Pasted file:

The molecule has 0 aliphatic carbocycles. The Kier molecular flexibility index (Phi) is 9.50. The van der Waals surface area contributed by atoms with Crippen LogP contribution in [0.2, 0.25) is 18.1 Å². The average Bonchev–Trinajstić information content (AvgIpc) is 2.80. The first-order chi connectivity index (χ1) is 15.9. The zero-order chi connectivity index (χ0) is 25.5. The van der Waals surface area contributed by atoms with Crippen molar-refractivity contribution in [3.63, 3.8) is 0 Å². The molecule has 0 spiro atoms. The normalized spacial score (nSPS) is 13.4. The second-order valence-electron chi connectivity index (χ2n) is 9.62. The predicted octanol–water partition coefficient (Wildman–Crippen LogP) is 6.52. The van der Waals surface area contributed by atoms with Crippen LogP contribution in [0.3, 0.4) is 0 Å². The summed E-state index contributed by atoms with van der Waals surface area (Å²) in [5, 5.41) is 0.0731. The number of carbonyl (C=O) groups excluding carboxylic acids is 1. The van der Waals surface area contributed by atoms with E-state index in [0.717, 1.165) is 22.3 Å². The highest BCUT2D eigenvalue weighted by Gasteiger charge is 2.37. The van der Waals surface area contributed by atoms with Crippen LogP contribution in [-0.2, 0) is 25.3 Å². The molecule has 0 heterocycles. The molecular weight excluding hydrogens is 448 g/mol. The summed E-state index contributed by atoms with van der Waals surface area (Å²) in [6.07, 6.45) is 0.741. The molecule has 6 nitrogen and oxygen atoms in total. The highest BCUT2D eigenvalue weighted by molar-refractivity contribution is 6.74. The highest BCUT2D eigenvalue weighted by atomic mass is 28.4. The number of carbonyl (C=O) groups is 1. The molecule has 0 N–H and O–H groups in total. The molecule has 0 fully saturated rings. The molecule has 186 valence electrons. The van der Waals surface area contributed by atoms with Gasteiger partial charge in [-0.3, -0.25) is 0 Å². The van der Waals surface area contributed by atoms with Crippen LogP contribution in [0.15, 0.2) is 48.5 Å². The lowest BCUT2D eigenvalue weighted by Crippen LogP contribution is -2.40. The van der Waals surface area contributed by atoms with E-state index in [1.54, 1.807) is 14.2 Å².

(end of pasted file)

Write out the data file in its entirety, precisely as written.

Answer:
The molecule has 0 aliphatic carbocycles. The Kier molecular flexibility index (Phi) is 9.50. The van der Waals surface area contributed by atoms with Crippen LogP contribution in [0.2, 0.25) is 18.1 Å². The average Bonchev–Trinajstić information content (AvgIpc) is 2.80. The first-order chi connectivity index (χ1) is 15.9. The zero-order chi connectivity index (χ0) is 25.5. The van der Waals surface area contributed by atoms with Crippen molar-refractivity contribution in [3.63, 3.8) is 0 Å². The molecule has 0 spiro atoms. The normalized spacial score (nSPS) is 13.4. The second-order valence-electron chi connectivity index (χ2n) is 9.62. The predicted octanol–water partition coefficient (Wildman–Crippen LogP) is 6.52. The van der Waals surface area contributed by atoms with Crippen LogP contribution in [0.3, 0.4) is 0 Å². The summed E-state index contributed by atoms with van der Waals surface area (Å²) in [5, 5.41) is 0.0731. The number of carbonyl (C=O) groups excluding carboxylic acids is 1. The van der Waals surface area contributed by atoms with E-state index in [0.717, 1.165) is 22.3 Å². The highest BCUT2D eigenvalue weighted by Gasteiger charge is 2.37. The van der Waals surface area contributed by atoms with Crippen LogP contribution in [-0.2, 0) is 25.3 Å². The molecule has 0 heterocycles. The molecular weight excluding hydrogens is 448 g/mol. The summed E-state index contributed by atoms with van der Waals surface area (Å²) in [6.07, 6.45) is 0.741. The molecule has 6 nitrogen and oxygen atoms in total. The highest BCUT2D eigenvalue weighted by molar-refractivity contribution is 6.74. The highest BCUT2D eigenvalue weighted by atomic mass is 28.4. The number of carbonyl (C=O) groups is 1. The molecule has 0 N–H and O–H groups in total. The molecule has 0 fully saturated rings. The molecule has 186 valence electrons. The van der Waals surface area contributed by atoms with Gasteiger partial charge in [-0.3, -0.25) is 0 Å². The van der Waals surface area contributed by atoms with Crippen LogP contribution in [0.15, 0.2) is 48.5 Å². The lowest BCUT2D eigenvalue weighted by Crippen LogP contribution is -2.40. The van der Waals surface area contributed by atoms with E-state index in [1.54, 1.807) is 14.2 Å².